Immovable property has become a sought after asset in the debt recovery process. An applicant (the person who the money is owed to) may apply to the court for a Warrant of Execution (also called a Writ for short) after a judgment has been granted against the debtor to pay the amount owed. This warrant, if authorised by the court, would allow the applicant to attach the debtor’s assets. Execution is therefore used when the applicant wants to enforce the judgment against the debtor.

The case of Jaftha v Schoeman; Van Rooyen v Stolz looked at the constitutionality of permitting execution against immovable property. The court in this instance, held that should a Sheriff issue a nulla bona return after having attempted to attach the movable property, the applicant may approach the court and request a Warrant of Execution against the immovable property.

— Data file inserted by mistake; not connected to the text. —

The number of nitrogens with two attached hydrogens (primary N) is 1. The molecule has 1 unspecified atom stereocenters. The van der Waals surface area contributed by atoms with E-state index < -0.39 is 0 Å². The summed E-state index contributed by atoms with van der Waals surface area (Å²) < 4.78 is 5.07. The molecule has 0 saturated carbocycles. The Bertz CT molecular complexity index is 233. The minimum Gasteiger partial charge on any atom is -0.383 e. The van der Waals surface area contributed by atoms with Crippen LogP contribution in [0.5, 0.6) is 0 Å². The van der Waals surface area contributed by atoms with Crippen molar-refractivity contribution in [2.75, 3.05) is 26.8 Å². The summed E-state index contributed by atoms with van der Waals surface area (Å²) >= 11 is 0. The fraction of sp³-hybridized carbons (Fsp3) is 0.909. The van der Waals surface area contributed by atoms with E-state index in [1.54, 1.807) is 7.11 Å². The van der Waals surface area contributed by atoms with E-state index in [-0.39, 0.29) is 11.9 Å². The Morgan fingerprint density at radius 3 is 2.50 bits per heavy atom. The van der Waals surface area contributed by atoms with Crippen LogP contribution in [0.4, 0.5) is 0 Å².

Companies are subjected to the same debt recovery process as an individual. Once a judgment has been obtained, the applicant can seek a declaratory order that an immovable property be considered executable.

The process of the sale in execution has not only become important for private persons, but also for businesses.